Together Darlene and her husband Gary are embarking on a journey to reintroduce a successful butter tart recipe to the market, building their brand and taking the country by storm.
The history of the butter tart has been traced to 16th Century England when commoners would make treacle tarts from syrup and stale bread. In Canada the first recipe book mentions date back to the early 1900s where, like today, the tarts were made from simple farm house ingredients: butter, eggs, sugar, flour and lard.
The Beverley’s butter tarts story begins in 1976, when Beverley Max of Toronto started selling her homemade butter tarts to customers at her husband Bob’s pool hall. Before long butter tart sales overtook the operation, and soon Beverley and Bob were running a wholesale baking business delivering direct to local shops.
Sensing a greater market opportunity for these handmade treats, in 1989 Tony Ciufo became involved in acquiring the butter tart business. Ciufo leveraged his history in the food brokerage business to expand the brand’s reach. “We took the show on the road,” says Ciufo, explaining that through partnering with distributors in 12 months they almost tripled the butter tart sales. “There was nothing else like them on the market at the time,” he says.
Ciufo coined the term homestyle to describe the tarts. Over the next decade they were able to more than triple the business again with sales across the country.
In 2000 the Beverley’s business was sold and folded into another dessert wholesaling company, and over time the brand disappeared from the market.
After more than a decade, Ciufo felt it was time to resurrect the Beverley’s brand. “We saw a void in the marketplace for a good homestyle butter tart,” he says. “There are pressed tarts out there, but we figured there could be room for growth.”
That’s when the Carltons jumped in to take on the challenge. Darlene and Gary don’t have a history in the baking industry, but they understand a good business opportunity. With Ciufo’s assistance, in 2013 they resurrected the Beverley’s name, reconstituted the recipe and re-introduced the hand made tart production process.
Darlene brings a business administration background and handles the front office, while Gary, with years of experience in operations, oversees all aspects of production.
The duo acquired an industrial unit northeast of Toronto in Stouffville and set up shop. A true family operation, their daughter and son-in-law together handle the branding. They’re responsible for the very Canadiana logo, with the maple leaf and crossing of the spatula and spoon that resemble canoe paddles at a glance.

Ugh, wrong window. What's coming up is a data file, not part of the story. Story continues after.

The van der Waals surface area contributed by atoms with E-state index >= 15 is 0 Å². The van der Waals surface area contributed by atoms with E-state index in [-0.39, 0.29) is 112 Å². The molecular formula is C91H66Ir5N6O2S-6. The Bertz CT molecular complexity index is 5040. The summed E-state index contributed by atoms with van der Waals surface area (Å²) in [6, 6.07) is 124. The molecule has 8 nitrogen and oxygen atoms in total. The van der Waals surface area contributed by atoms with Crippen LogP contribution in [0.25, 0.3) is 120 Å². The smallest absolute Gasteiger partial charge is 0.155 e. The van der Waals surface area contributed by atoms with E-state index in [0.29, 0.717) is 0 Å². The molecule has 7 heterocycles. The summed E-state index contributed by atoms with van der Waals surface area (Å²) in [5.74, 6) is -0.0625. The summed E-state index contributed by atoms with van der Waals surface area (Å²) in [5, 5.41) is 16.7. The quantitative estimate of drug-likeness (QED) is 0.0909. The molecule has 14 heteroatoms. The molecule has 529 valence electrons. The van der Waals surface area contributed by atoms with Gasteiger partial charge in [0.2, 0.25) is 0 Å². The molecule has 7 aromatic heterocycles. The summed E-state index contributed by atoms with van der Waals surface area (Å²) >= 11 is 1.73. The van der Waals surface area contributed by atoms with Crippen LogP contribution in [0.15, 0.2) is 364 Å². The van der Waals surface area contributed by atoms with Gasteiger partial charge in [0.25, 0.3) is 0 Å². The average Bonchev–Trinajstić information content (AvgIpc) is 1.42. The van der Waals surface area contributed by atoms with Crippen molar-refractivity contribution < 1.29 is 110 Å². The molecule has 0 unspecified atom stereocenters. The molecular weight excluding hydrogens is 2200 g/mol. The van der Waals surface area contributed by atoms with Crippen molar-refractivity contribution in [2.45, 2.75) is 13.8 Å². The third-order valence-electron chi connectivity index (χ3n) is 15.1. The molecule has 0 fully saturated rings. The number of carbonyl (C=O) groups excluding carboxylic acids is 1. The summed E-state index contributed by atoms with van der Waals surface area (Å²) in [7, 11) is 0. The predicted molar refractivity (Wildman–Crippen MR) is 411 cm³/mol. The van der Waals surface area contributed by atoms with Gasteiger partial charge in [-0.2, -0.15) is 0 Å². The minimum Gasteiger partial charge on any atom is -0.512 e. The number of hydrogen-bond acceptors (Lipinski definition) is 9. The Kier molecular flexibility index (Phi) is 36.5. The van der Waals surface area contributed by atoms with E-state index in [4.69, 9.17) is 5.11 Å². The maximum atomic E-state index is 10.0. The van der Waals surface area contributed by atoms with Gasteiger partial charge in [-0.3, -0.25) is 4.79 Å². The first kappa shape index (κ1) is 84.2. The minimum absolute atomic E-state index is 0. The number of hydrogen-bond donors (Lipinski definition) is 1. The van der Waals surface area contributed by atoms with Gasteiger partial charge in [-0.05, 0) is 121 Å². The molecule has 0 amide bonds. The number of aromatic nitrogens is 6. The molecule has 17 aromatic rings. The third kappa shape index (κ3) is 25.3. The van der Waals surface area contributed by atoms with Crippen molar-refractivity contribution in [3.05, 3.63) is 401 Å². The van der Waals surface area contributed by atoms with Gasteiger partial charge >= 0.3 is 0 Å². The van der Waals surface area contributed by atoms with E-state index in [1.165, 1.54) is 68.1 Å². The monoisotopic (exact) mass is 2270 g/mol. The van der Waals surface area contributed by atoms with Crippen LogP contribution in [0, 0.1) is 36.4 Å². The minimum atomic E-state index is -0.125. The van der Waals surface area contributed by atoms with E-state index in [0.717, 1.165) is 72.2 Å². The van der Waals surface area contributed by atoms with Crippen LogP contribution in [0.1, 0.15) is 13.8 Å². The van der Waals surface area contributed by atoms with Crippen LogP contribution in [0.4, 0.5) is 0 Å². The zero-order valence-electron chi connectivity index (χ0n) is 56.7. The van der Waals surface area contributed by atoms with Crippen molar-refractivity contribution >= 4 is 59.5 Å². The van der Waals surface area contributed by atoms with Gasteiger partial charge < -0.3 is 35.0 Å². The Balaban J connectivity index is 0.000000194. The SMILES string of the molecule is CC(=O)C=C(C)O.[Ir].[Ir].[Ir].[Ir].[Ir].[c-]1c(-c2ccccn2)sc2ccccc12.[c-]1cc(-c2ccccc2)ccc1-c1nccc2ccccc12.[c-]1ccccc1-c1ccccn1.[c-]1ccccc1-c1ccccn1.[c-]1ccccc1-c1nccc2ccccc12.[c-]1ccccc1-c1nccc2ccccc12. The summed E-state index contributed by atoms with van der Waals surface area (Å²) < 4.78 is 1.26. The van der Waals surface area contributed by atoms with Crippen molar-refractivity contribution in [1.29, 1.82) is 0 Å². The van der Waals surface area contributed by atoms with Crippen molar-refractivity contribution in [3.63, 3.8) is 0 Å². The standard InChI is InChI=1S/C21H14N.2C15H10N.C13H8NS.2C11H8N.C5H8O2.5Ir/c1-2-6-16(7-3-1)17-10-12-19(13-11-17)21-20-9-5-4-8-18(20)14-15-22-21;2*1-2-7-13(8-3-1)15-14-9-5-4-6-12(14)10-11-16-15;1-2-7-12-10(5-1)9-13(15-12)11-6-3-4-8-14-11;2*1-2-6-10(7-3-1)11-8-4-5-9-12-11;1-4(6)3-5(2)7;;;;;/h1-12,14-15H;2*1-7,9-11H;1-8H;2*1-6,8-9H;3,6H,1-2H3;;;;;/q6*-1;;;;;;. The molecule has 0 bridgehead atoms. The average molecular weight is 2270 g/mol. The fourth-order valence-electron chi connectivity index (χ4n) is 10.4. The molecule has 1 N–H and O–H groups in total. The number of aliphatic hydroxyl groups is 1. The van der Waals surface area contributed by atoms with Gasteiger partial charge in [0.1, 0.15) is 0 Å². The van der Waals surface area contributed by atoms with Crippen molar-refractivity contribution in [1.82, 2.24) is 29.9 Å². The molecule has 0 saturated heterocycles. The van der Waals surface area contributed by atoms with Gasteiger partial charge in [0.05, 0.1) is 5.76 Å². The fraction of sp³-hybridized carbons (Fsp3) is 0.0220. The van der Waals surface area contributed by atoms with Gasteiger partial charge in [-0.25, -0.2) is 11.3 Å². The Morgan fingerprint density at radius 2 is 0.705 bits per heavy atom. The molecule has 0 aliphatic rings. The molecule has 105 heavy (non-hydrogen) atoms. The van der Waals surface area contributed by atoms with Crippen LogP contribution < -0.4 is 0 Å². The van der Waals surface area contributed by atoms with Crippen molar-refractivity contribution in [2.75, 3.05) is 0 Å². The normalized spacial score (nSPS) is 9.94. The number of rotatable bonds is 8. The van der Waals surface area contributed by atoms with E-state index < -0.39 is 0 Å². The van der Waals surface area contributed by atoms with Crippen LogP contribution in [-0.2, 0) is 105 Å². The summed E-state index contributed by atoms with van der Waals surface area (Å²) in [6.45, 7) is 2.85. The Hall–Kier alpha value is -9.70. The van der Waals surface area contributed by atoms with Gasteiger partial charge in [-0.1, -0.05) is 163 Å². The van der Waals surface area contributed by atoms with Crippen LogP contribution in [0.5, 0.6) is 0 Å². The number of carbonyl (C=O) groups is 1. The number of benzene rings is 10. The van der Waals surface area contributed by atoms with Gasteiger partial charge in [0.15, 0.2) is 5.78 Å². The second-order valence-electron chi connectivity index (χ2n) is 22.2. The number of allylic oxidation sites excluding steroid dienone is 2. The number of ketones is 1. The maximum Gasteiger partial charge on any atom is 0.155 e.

Branding was of utmost importance, says Darlene, and establishing a strong identity was the starting point. “If we could be known by that; that would be fantastic,” she says.
There are competitors in the homestyle butter tart business, yet most major grocery chains still stock industrial pressed butter tarts in their bakery sections, notes Ciufo, who is working with the Carltons to move their business forward. The Beverley’s brand and the original recipe appeal to the clean label and artisan trends in the market. The imperfect handmade touch is the signature. “It feels good to be able to be part of something that was original,” says Darlene.
Of course that comes at a premium. “We do make a larger tart,” she says, adding that pricing for Beverley’s is a little bit more, and that’s part of the education they have to deliver to distributors and retailers.
Since being immersed in the butter tart culture, Darlene has discovered a passionate crowd. “People will go out and source their favourite butter tarts,” she says. “They may not want one every day, but when they want one they want a really good one.”
The Carltons have been encouraged by their early success. Participating in the annual Butter Tart Festival in Midland, Ont. in early June, they arrived with over 14,400 butter tarts. “We couldn’t hand them out to the people fast enough,” says Gary.